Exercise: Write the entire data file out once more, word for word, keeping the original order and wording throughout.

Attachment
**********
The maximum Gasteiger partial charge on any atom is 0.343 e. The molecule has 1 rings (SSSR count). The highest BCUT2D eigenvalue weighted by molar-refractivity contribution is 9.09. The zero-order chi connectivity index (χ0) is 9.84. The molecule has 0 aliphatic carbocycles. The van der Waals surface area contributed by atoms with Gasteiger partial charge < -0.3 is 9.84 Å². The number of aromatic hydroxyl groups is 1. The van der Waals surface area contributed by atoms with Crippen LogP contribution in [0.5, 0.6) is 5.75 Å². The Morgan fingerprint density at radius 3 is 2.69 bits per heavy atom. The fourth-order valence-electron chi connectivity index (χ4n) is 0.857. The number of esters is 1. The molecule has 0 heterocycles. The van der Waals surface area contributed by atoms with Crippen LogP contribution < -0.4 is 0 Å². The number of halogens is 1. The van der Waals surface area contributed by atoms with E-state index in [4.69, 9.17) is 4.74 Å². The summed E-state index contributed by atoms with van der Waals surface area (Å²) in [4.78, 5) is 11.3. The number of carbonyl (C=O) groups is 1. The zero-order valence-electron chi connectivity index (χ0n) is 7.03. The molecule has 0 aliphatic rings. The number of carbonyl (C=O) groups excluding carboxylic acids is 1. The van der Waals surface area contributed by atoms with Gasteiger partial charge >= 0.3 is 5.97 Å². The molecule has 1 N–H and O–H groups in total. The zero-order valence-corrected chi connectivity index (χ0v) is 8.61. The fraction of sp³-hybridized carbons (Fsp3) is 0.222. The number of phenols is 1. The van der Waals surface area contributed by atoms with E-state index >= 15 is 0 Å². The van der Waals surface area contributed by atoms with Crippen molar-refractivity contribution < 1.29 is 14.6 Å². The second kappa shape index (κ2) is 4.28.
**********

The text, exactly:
The maximum Gasteiger partial charge on any atom is 0.343 e. The molecule has 1 rings (SSSR count). The highest BCUT2D eigenvalue weighted by molar-refractivity contribution is 9.09. The zero-order chi connectivity index (χ0) is 9.84. The molecule has 0 aliphatic carbocycles. The van der Waals surface area contributed by atoms with Gasteiger partial charge < -0.3 is 9.84 Å². The number of aromatic hydroxyl groups is 1. The van der Waals surface area contributed by atoms with Crippen LogP contribution in [0.5, 0.6) is 5.75 Å². The Morgan fingerprint density at radius 3 is 2.69 bits per heavy atom. The fourth-order valence-electron chi connectivity index (χ4n) is 0.857. The number of esters is 1. The molecule has 0 heterocycles. The van der Waals surface area contributed by atoms with Crippen LogP contribution < -0.4 is 0 Å². The number of halogens is 1. The van der Waals surface area contributed by atoms with E-state index in [4.69, 9.17) is 4.74 Å². The summed E-state index contributed by atoms with van der Waals surface area (Å²) in [4.78, 5) is 11.3. The number of carbonyl (C=O) groups is 1. The zero-order valence-electron chi connectivity index (χ0n) is 7.03. The molecule has 0 aliphatic rings. The number of carbonyl (C=O) groups excluding carboxylic acids is 1. The van der Waals surface area contributed by atoms with Gasteiger partial charge >= 0.3 is 5.97 Å². The molecule has 1 N–H and O–H groups in total. The zero-order valence-corrected chi connectivity index (χ0v) is 8.61. The fraction of sp³-hybridized carbons (Fsp3) is 0.222. The number of phenols is 1. The van der Waals surface area contributed by atoms with E-state index >= 15 is 0 Å². The van der Waals surface area contributed by atoms with Crippen molar-refractivity contribution < 1.29 is 14.6 Å². The second kappa shape index (κ2) is 4.28.